The business network meets bi-monthly to discuss various crisis response

systems. At the latest meeting, March 25th, Dr. William Gluckman,

clinical instructor at the University of Medicine and Dentistry of

New Jersey, outlined a fascinating, if somewhat grisly, list of biological

and chemical agents terrorists might employ.

With each he detailed precautions and warning symptoms. At the end

of his talk, Sullivan thanked all the businesses attending and reminded

them that "this is the world we live in and we had best get used

to it."

Perhaps for the professionals of the American Red Cross, this is the

world. But odds of a receiving an anthrax envelope still remain right

up there with lightning and the lottery. Still, companies must prepare

to face a variety of threats squarely. Security is, after all defiance.

As the meeting ends, Dan Tumolo, head of facilities for Lenox, stands

up and says "you know, the company makes you come to these things,

and that’s why I first attended. But each time I learn some new things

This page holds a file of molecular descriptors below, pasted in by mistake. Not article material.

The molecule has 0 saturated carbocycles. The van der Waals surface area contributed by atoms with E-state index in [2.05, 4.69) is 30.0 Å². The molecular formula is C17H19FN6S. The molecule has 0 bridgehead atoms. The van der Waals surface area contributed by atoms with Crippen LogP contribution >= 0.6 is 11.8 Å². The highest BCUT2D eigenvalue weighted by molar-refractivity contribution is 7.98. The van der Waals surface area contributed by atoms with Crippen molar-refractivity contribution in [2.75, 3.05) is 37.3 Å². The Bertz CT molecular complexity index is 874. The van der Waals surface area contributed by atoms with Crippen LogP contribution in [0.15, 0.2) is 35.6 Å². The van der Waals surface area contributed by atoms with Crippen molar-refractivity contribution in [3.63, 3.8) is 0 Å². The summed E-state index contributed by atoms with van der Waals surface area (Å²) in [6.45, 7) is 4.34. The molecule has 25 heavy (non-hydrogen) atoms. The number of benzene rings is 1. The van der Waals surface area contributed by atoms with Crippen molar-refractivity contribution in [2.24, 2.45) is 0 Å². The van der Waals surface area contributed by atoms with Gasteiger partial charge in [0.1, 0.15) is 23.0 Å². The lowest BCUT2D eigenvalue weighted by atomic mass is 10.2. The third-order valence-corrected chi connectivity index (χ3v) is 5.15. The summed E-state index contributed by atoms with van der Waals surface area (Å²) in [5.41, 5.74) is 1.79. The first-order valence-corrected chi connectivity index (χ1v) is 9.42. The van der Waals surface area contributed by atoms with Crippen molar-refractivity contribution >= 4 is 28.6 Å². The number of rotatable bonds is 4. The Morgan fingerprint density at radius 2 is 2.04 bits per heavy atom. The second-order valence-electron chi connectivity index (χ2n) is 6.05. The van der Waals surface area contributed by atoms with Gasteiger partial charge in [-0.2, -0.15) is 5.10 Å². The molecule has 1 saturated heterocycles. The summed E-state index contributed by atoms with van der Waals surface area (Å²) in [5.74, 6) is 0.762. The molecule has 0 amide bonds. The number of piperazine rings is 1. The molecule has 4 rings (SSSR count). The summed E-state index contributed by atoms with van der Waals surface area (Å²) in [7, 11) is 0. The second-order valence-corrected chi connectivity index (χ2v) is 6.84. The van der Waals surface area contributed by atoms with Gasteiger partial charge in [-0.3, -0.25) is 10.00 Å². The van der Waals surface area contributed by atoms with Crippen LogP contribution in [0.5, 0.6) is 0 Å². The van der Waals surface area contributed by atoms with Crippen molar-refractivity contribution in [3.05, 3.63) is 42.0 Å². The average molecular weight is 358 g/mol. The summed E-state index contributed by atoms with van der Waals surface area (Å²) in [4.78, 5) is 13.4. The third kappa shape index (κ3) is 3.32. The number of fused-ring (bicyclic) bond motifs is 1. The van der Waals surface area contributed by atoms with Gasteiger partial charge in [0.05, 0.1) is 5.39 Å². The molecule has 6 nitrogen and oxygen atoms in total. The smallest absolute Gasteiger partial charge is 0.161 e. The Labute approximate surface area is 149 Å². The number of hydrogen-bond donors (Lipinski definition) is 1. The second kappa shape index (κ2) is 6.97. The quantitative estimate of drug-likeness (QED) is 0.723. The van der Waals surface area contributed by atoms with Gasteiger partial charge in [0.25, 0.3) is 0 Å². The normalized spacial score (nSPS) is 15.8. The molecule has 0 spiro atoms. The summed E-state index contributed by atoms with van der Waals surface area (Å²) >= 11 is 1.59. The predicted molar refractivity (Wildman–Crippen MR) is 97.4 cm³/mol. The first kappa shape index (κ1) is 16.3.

— make changes in the plant. It feels good to be prepared."

— Bart Jackson

Top Of Page
Establish a Protocol of Action

The instant any crisis, from a hurricane to an anthrax

scare, strikes the pot boils and everyone wants to scurry — not

always in helpful directions. Establishing a protocol of action calms

workers, and often keeps a business running productively. A few of

the ways to get the jump on a crisis include:

Establish a crisis team. This need not necessarily be

top management. But it should include a broad spectrum of company

experts on communications, facilities, human resources, and management.

Appoint a crisis captain. Funneling all information into

a central point allows for the most enlightened decisions. If those

decisions come from a single source, conflict and wasted energy can

be averted.

The disaster plan: Write it, rehearse it, update it. What